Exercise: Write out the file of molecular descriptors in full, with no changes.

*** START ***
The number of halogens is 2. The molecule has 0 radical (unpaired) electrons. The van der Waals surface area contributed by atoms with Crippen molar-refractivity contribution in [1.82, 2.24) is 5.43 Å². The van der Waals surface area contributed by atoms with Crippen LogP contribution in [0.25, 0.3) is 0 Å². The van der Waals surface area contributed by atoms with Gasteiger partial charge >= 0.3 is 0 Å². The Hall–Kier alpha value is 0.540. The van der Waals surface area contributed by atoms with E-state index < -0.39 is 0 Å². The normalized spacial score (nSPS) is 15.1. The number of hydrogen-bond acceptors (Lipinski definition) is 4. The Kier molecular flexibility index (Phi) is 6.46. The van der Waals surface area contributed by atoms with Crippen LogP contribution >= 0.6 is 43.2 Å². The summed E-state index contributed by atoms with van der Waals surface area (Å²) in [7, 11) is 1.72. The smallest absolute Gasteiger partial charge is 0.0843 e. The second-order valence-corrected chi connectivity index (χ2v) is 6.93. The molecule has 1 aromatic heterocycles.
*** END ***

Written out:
The number of halogens is 2. The molecule has 0 radical (unpaired) electrons. The van der Waals surface area contributed by atoms with Crippen molar-refractivity contribution in [1.82, 2.24) is 5.43 Å². The van der Waals surface area contributed by atoms with Crippen LogP contribution in [0.25, 0.3) is 0 Å². The van der Waals surface area contributed by atoms with Gasteiger partial charge >= 0.3 is 0 Å². The Hall–Kier alpha value is 0.540. The van der Waals surface area contributed by atoms with E-state index < -0.39 is 0 Å². The normalized spacial score (nSPS) is 15.1. The number of hydrogen-bond acceptors (Lipinski definition) is 4. The Kier molecular flexibility index (Phi) is 6.46. The van der Waals surface area contributed by atoms with Crippen LogP contribution >= 0.6 is 43.2 Å². The summed E-state index contributed by atoms with van der Waals surface area (Å²) in [7, 11) is 1.72. The smallest absolute Gasteiger partial charge is 0.0843 e. The second-order valence-corrected chi connectivity index (χ2v) is 6.93. The molecule has 1 aromatic heterocycles.